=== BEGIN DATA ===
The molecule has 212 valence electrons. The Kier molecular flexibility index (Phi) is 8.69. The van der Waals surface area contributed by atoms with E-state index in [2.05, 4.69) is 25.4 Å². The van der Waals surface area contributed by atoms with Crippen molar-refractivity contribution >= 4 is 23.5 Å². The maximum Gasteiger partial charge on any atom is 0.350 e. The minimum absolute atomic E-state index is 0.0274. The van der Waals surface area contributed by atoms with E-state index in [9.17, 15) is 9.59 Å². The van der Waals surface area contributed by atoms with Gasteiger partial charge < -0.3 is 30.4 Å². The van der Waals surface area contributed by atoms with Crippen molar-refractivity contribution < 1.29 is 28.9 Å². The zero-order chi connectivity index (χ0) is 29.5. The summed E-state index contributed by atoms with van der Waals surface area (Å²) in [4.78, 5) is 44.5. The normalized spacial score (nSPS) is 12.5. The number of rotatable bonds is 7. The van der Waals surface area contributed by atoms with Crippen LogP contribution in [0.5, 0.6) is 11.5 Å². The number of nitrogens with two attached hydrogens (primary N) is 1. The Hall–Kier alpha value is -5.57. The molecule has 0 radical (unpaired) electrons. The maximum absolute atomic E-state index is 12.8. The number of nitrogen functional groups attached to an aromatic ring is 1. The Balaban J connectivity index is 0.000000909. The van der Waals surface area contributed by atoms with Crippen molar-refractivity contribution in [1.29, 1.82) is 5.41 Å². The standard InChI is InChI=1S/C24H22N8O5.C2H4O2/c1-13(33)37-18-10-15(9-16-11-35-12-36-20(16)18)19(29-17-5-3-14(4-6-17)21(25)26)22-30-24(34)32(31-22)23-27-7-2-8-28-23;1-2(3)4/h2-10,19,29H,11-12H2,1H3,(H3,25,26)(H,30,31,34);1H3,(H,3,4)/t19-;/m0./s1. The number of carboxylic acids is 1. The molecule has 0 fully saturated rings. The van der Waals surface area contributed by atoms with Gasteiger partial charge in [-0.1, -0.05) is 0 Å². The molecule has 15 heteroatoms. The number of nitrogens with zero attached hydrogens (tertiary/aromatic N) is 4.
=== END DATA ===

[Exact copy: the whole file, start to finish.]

The molecule has 212 valence electrons. The Kier molecular flexibility index (Phi) is 8.69. The van der Waals surface area contributed by atoms with E-state index in [2.05, 4.69) is 25.4 Å². The van der Waals surface area contributed by atoms with Crippen molar-refractivity contribution >= 4 is 23.5 Å². The maximum Gasteiger partial charge on any atom is 0.350 e. The minimum absolute atomic E-state index is 0.0274. The van der Waals surface area contributed by atoms with E-state index in [9.17, 15) is 9.59 Å². The van der Waals surface area contributed by atoms with Gasteiger partial charge < -0.3 is 30.4 Å². The van der Waals surface area contributed by atoms with Crippen molar-refractivity contribution < 1.29 is 28.9 Å². The zero-order chi connectivity index (χ0) is 29.5. The summed E-state index contributed by atoms with van der Waals surface area (Å²) in [4.78, 5) is 44.5. The normalized spacial score (nSPS) is 12.5. The number of rotatable bonds is 7. The van der Waals surface area contributed by atoms with Crippen LogP contribution in [0.5, 0.6) is 11.5 Å². The number of nitrogens with two attached hydrogens (primary N) is 1. The Hall–Kier alpha value is -5.57. The molecule has 0 radical (unpaired) electrons. The maximum absolute atomic E-state index is 12.8. The number of nitrogen functional groups attached to an aromatic ring is 1. The Balaban J connectivity index is 0.000000909. The van der Waals surface area contributed by atoms with Crippen molar-refractivity contribution in [1.29, 1.82) is 5.41 Å². The standard InChI is InChI=1S/C24H22N8O5.C2H4O2/c1-13(33)37-18-10-15(9-16-11-35-12-36-20(16)18)19(29-17-5-3-14(4-6-17)21(25)26)22-30-24(34)32(31-22)23-27-7-2-8-28-23;1-2(3)4/h2-10,19,29H,11-12H2,1H3,(H3,25,26)(H,30,31,34);1H3,(H,3,4)/t19-;/m0./s1. The number of carboxylic acids is 1. The molecule has 0 fully saturated rings. The van der Waals surface area contributed by atoms with Gasteiger partial charge in [-0.1, -0.05) is 0 Å². The molecule has 15 heteroatoms. The number of nitrogens with zero attached hydrogens (tertiary/aromatic N) is 4.